For over five years the old Chapman’s factory in Nairne was my urbex playground. There was something dark and sinister about the dark concrete passageways, the medieval-like meat racks and the smell of death and decay. A combination of the quiet country location, fortified entrances and alarmed building sections, coupled with rumours regarding the buildings ownership, ensured that the site remained untouched by all but the most intrepid of explorers. In an effort to protect the site for as long as possible, I deliberately kept the majority of my photographs of the site offline. Over time, I introduced others to the labyrinth of dark passageways and together we returned on numerous occasions.
Alas, the site finally appears earmarked for demolition with internal dismantling works already well advanced. This is the nature of abandoned photography. Such spaces are in their final days. Some linger longer than others but the inevitability is that everything dies. Saying goodbye to this one is akin to saying goodbye to an old friend. Chapman’s factory provided me with many great adventures and some great exploring stories. I shall miss the place.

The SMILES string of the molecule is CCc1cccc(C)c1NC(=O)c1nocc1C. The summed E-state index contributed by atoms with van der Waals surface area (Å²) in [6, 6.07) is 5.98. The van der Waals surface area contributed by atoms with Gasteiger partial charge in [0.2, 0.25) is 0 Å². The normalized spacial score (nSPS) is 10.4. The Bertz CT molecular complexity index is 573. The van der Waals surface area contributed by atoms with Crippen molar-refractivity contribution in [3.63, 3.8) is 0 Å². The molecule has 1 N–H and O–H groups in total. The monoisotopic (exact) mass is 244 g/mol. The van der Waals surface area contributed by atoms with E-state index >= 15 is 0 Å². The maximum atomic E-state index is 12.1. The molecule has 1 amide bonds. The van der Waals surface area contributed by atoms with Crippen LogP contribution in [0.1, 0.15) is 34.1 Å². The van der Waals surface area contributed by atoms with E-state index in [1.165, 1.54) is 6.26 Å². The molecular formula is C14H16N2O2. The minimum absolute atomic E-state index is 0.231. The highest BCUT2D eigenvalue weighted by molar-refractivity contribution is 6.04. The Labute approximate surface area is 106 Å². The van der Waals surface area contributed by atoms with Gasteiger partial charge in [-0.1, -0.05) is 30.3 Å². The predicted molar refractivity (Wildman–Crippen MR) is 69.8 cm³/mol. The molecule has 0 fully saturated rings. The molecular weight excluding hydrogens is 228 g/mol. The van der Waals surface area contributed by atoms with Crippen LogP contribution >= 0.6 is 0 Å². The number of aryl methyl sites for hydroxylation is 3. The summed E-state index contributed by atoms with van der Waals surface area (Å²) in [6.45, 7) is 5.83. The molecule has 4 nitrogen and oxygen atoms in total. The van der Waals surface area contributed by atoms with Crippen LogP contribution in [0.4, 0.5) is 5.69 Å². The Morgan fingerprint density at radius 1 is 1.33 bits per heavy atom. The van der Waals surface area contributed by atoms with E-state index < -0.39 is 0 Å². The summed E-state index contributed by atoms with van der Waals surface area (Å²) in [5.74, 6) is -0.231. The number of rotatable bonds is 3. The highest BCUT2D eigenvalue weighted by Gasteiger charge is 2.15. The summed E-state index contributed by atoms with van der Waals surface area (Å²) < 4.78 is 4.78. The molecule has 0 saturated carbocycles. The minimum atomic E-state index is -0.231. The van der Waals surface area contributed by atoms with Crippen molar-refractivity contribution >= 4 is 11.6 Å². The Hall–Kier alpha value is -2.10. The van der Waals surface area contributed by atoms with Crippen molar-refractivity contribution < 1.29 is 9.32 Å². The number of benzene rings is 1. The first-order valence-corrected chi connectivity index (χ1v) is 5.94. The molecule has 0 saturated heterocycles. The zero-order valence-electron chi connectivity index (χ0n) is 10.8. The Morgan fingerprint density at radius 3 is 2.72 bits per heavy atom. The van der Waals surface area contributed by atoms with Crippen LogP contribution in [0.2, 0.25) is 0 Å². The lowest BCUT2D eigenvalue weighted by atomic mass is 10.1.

Established by George Chapman in 1899, Chapman’s Bacon Factory became the lifeblood of the small Adelaide Hills township of Nairne, with gradual expansion of the factory providing an increasing number of jobs to local hills residents. At its peak, there were nearly 400 people employed at the Nairne site, with a further 70 employed both within South Australia and interstate. In 1982, Chapman’s Smallgoods merged with Southern Farmers Group in 1982 before being acquired by George Weston’s foods in 1987. However, aging infrastructure and internal company restructuring saw Chapman’s Smallgoods relocate from Nairne to Murray Bridge in 2002. Consequently, the Nairne site closed and the site fell into disrepair. Several attempts were made to adapt the space for other purposes. A weekend market operated from the site for some time, as well as an a boutique smallgoods manufacturer but otherwise the site has been inactive for several years and an area of concern for Nairne residents. Increasing copper theft and vandalism took their toll. Demolition work now appears well advanced with plans for a supermarket on the site awaiting final Council approval.
I’d love to hear from ex-Chapman’s employees or those who remember the factory in its heyday before another chapter of SA history is completely erased.